Fig. 6.7. Multiple Dose Pharmacokinetics deemed to be bioequivalent. The bioequivalence study is the primary clinical study that a generic company has to conduct in order to get an approval when the drug patent expires. The above criteria and the two one-sided test procedure are the important means to prove that the generic formulation is bioequivalent to the innovator drug. Similar approach is also applied for drug-drug and drug-food effect studies.
Besides oral bioavailability, bioavailability can also be determined after administration via other extravascular routes, such as inhalation, transdermal, or subcutaneous injection.
Following single dose administration via extravascular route, the maximum concentration is defined as C , and the time to max'
reach maximal concentration is defined as T (Fig. 6.6). The max concentrations decrease in a first-order fashion, which implies that the decrease in concentration over time is dependent on the previous concentration. This type of reduction in drug concen tration brings up the concept of half-life, which is defined as the time taken for the concentration to fall by one-half. The halflife can be determined as ln 2/Xz, where Xz is the slope of the terminal disposition phase on log-transformed concentration data. The area under the plasma concentration versus time curve from 0 time up to the last measurable concentration is determined by the trapezoidal rule. The AUC extrapolated to infinity is calculated as Clast/Xz, where Clast is the last observed concentration.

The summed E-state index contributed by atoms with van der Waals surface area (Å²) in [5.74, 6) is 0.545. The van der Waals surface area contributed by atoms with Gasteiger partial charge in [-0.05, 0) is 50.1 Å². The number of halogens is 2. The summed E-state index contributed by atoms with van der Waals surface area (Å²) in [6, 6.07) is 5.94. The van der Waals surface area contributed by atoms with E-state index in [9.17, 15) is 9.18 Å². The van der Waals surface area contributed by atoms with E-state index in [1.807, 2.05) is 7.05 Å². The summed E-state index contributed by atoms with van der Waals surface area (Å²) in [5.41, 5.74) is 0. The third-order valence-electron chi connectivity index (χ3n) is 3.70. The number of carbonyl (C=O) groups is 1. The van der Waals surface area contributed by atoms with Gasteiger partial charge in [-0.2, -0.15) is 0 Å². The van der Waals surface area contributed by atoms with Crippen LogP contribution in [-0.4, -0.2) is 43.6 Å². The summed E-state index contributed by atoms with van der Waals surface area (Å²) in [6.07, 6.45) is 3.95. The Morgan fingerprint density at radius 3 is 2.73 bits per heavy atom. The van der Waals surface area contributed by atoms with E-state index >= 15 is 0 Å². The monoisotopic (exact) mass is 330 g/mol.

Following multiple dose administrations, it takes about four half-lives to reach clinical steady-state (i.e., 93.75% of the true steady-state) (Fig. 6.7). If the drug behaves in linear kinetics, the area under the plasma concentration-time curve up to infinity after a single dose is equal to the area under the curve for a dosing interval at steady state (AUC0_m1 = AUC Tss). Accumulation after multiple drug dosing can be defined as the ratio of either AUC, Cmax, or Cmin at steady state for a dosing interval to the corresponding AUC, Cmax, or Cmin after single dose for the same time interval. The fluctuation is the ratio of the maximum concentration and minimum concentration at steady state.
Generally speaking, an ideal dose regimen should give both low fluctuation and low accumulation for the drug. Also, it is important to note that the time to steady state depends solely on the half-life of the drug, while the average steady-state concentration depends on the clearance of the drug and the dosing rate.
If the concentration of an NCE at any given time is proportional to the dose of the drug administered, then the PK of that drug is dose proportional (Fig. 6.8). Dose proportionality is necessary for linear kinetics, which implies that any concentration-time profile normalized for time and dose is superimposable. Nonlinear kinetics implies that concentration-time profiles are not superimposable due to either dose or time dependencies. The common
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